Ruddat, Manfred Department of Ecology and Evolution, University of Chicago, Chicago, Illinois.
Last reviewed:March 2020
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- Allelopathy in the rhizosphere and soil community
- Allelopathy and ecological succession
- Allelopathy of invasive species
- Manipulation of allelopathy for societal benefits
- Allelopathy in weed and pest control in agricultural ecosystems
- Application of allelochemicals as herbicides and pesticides
- Allelopathy in forest ecosystems
- Allelopathy, herbivores, and pathogens
- Related Primary Literature
- Additional Reading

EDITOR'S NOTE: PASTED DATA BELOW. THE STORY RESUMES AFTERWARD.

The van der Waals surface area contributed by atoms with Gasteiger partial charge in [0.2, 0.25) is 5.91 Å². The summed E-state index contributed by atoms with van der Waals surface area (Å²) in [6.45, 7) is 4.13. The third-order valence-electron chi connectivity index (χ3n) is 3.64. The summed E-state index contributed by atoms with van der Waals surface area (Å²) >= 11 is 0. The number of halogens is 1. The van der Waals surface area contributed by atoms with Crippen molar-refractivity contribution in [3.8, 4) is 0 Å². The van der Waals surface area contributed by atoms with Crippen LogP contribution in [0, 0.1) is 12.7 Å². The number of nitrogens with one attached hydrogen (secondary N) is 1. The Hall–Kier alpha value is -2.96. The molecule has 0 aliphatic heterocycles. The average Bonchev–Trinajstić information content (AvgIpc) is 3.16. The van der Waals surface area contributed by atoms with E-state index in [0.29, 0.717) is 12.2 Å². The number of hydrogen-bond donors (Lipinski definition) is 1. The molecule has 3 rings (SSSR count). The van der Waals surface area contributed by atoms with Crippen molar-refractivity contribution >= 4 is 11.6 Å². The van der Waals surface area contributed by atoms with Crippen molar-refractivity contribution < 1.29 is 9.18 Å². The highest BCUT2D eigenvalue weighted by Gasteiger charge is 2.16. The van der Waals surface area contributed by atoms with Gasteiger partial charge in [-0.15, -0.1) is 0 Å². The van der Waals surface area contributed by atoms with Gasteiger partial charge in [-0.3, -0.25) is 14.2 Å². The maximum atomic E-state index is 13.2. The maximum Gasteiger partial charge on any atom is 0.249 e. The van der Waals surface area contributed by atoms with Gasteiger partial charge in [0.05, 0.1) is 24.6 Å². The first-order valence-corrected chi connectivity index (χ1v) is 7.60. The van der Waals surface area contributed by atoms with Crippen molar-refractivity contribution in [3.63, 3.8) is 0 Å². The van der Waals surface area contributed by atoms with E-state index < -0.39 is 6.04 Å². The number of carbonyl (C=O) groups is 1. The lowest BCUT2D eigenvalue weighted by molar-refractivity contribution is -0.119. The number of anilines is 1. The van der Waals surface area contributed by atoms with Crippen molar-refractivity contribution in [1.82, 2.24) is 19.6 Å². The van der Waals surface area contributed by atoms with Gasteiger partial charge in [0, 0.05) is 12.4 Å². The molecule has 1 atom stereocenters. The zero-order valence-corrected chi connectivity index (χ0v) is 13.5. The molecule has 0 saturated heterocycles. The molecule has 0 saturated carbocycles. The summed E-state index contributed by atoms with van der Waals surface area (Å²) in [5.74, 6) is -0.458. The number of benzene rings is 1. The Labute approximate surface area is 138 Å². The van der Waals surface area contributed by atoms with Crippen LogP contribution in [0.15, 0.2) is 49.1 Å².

A natural process in which harmful or beneficial effects are caused by secondary metabolites that spread from a donor organism to a recipient and are produced by plants, algae, bacteria, and fungi. Allelopathy is a key ecological process and has been studied predominantly in plants (Fig. 1). The chemical compounds involved in allelopathy are referred to as allelochemicals and comprise almost all classes of organic chemical substances. Hans Molisch (1937) coined the term allelopathy from the Greek words allelon for mutual and pathos for harm or affection, based on his observation of the premature ripening of apples and pears that were stored together with fruits from early ripening varieties. Depending on the purpose, the early ripening effect could be regarded as beneficial or harmful. Historically, detrimental effects have made botanists aware of allelopathy. One of the first accounts of an allelopathic effect that is commonly observed, namely the zone of growth inhibition around walnut trees (Juglans species), was reported by Pliny (23–79 CE). Even earlier, Theophrastus (372–287 BCE) described allelopathic effects of weeds on crop plants, including the inhibition of growth of alfalfa (Medicago sativa) by pigweed (Amaranthus retroflexus). See also: Agricultural science (plant); Agricultural soil and crop practices; Agriculture; Botany; Chemical ecology; Plant growth
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